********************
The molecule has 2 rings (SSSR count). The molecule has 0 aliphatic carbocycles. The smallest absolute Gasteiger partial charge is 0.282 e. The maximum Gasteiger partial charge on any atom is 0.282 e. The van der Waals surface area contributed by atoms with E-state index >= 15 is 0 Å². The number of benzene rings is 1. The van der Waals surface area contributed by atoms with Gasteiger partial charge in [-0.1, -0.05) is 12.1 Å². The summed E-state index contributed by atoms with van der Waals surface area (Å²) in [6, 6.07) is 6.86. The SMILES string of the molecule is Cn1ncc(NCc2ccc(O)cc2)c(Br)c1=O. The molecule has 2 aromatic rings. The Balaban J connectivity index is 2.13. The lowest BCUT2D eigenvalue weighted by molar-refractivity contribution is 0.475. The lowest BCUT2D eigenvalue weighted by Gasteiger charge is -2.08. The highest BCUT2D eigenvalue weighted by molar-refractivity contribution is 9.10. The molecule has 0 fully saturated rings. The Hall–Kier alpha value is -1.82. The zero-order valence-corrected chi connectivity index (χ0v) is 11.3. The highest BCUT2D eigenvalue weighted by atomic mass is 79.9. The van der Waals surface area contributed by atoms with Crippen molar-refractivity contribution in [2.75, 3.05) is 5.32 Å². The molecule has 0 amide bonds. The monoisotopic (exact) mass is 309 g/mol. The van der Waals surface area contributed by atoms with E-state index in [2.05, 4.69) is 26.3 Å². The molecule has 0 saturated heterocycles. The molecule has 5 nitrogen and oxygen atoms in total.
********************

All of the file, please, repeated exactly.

The molecule has 2 rings (SSSR count). The molecule has 0 aliphatic carbocycles. The smallest absolute Gasteiger partial charge is 0.282 e. The maximum Gasteiger partial charge on any atom is 0.282 e. The van der Waals surface area contributed by atoms with E-state index >= 15 is 0 Å². The number of benzene rings is 1. The van der Waals surface area contributed by atoms with Gasteiger partial charge in [-0.1, -0.05) is 12.1 Å². The summed E-state index contributed by atoms with van der Waals surface area (Å²) in [6, 6.07) is 6.86. The SMILES string of the molecule is Cn1ncc(NCc2ccc(O)cc2)c(Br)c1=O. The molecule has 2 aromatic rings. The Balaban J connectivity index is 2.13. The lowest BCUT2D eigenvalue weighted by molar-refractivity contribution is 0.475. The lowest BCUT2D eigenvalue weighted by Gasteiger charge is -2.08. The highest BCUT2D eigenvalue weighted by molar-refractivity contribution is 9.10. The molecule has 0 fully saturated rings. The Hall–Kier alpha value is -1.82. The zero-order valence-corrected chi connectivity index (χ0v) is 11.3. The highest BCUT2D eigenvalue weighted by atomic mass is 79.9. The van der Waals surface area contributed by atoms with Crippen molar-refractivity contribution in [2.75, 3.05) is 5.32 Å². The molecule has 0 amide bonds. The monoisotopic (exact) mass is 309 g/mol. The van der Waals surface area contributed by atoms with E-state index in [2.05, 4.69) is 26.3 Å². The molecule has 0 saturated heterocycles. The molecule has 5 nitrogen and oxygen atoms in total.